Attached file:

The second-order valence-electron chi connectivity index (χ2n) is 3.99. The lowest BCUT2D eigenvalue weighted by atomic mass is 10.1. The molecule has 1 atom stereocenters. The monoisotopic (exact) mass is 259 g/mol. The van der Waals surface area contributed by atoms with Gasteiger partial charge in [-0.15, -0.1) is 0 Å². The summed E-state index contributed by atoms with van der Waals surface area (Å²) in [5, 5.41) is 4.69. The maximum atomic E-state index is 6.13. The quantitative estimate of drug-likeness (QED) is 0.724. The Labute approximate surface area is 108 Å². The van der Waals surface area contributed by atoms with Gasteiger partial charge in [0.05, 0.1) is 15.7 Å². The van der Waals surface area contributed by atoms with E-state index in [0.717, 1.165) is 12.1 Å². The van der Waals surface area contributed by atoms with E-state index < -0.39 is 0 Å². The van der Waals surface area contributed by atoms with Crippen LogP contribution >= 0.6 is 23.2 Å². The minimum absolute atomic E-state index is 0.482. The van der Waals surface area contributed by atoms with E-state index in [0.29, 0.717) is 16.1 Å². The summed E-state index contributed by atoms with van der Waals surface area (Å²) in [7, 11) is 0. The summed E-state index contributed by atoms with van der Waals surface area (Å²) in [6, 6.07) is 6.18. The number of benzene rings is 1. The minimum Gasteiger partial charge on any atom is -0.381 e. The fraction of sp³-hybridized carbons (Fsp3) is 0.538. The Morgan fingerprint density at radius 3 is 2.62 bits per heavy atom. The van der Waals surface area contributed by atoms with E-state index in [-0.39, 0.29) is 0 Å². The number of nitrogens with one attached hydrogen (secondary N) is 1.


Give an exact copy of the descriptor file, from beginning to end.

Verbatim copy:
The second-order valence-electron chi connectivity index (χ2n) is 3.99. The lowest BCUT2D eigenvalue weighted by atomic mass is 10.1. The molecule has 1 atom stereocenters. The monoisotopic (exact) mass is 259 g/mol. The van der Waals surface area contributed by atoms with Gasteiger partial charge in [-0.15, -0.1) is 0 Å². The summed E-state index contributed by atoms with van der Waals surface area (Å²) in [5, 5.41) is 4.69. The maximum atomic E-state index is 6.13. The quantitative estimate of drug-likeness (QED) is 0.724. The Labute approximate surface area is 108 Å². The van der Waals surface area contributed by atoms with Gasteiger partial charge in [0.05, 0.1) is 15.7 Å². The van der Waals surface area contributed by atoms with E-state index in [0.717, 1.165) is 12.1 Å². The van der Waals surface area contributed by atoms with E-state index < -0.39 is 0 Å². The van der Waals surface area contributed by atoms with Crippen LogP contribution >= 0.6 is 23.2 Å². The minimum absolute atomic E-state index is 0.482. The van der Waals surface area contributed by atoms with E-state index in [0.29, 0.717) is 16.1 Å². The summed E-state index contributed by atoms with van der Waals surface area (Å²) in [7, 11) is 0. The summed E-state index contributed by atoms with van der Waals surface area (Å²) in [6, 6.07) is 6.18. The number of benzene rings is 1. The minimum Gasteiger partial charge on any atom is -0.381 e. The fraction of sp³-hybridized carbons (Fsp3) is 0.538. The Morgan fingerprint density at radius 3 is 2.62 bits per heavy atom. The van der Waals surface area contributed by atoms with E-state index in [-0.39, 0.29) is 0 Å². The number of nitrogens with one attached hydrogen (secondary N) is 1.